Brighton boost hopes of Premier League survival

Updated 04 July 2020

Brighton boost hopes of Premier League survival

  • Saturday’s result leaves Norwich in grave danger of relegation

LONDON: Norwich manager Daniel Farke conceded his side are heading for relegation after Leandro Trossard fired Brighton to a 1-0 win at Carrow Road on Saturday.

Trossard netted in the first half to move Brighton nine points clear of the relegation zone before the bulk of the weekend’s matches.

Brighton’s second win in four games since the restart puts them in position beat the drop, but the picture is much bleaker for Norwich.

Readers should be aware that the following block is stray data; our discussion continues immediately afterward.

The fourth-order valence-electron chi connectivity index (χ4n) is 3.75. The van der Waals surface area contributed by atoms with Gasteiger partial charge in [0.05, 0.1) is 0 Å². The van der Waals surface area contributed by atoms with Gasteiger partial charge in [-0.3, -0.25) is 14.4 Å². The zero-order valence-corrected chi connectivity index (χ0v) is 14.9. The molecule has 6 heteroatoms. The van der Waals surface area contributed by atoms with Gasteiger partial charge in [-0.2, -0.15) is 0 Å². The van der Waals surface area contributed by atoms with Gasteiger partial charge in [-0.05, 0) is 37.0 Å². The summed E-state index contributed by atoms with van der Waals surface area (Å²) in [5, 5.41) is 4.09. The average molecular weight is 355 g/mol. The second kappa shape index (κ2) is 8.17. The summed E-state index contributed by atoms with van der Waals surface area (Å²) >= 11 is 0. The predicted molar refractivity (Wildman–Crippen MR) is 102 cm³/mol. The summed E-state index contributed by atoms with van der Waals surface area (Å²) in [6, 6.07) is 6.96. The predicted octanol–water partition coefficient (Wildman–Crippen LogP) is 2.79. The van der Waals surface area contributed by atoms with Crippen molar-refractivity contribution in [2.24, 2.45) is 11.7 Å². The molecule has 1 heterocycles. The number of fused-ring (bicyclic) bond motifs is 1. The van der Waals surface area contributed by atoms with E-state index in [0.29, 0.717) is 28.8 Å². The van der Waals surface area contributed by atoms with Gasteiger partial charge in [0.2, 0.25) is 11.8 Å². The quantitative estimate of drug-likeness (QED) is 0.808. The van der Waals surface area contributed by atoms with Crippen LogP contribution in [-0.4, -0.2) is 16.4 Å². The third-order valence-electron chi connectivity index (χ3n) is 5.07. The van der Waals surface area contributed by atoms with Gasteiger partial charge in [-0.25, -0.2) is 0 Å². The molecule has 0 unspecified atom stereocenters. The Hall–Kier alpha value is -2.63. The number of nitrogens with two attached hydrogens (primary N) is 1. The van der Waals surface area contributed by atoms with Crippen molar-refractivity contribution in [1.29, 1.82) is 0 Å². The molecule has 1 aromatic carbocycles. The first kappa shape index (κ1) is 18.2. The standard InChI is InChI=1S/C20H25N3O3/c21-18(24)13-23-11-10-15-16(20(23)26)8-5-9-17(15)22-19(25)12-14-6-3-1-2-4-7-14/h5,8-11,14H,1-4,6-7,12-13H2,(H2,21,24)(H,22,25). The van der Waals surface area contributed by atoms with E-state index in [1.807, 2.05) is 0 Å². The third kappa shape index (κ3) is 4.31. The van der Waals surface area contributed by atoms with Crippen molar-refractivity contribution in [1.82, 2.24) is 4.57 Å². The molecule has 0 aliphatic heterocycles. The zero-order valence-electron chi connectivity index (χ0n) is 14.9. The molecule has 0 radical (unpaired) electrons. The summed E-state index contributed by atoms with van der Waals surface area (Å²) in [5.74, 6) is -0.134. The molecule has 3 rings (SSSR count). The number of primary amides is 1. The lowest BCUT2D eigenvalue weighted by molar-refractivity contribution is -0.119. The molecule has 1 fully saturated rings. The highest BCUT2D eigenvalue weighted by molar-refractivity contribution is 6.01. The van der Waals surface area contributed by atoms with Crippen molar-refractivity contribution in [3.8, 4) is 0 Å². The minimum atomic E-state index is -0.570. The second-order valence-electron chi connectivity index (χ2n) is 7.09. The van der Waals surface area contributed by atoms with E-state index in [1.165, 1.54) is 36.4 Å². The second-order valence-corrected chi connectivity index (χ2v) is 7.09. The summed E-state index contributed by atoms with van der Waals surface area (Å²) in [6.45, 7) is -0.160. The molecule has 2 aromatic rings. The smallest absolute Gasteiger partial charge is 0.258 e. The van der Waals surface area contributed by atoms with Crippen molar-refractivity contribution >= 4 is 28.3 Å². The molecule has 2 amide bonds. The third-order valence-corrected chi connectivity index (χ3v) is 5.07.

With five matches left, Norwich are seven points from safety after losing all five games following the coronavirus hiatus.

Farke knows Norwich’s chances of avoiding an immediate return to the Championship are almost over, especially with games against Chelsea and Manchester City still to come.

“It was more or less our last chance to get back in the mix and we are disappointed,” he said.

“The story of our game was the story of our season, we didn’t find the cutting edge and we then make a big mistake.

“After a few losses, we don’t have the right to make any fighting messages or to make any unrealistic claims.

“We are not naive, let’s show our pride. It is important we learn for the future. I will pick them up.”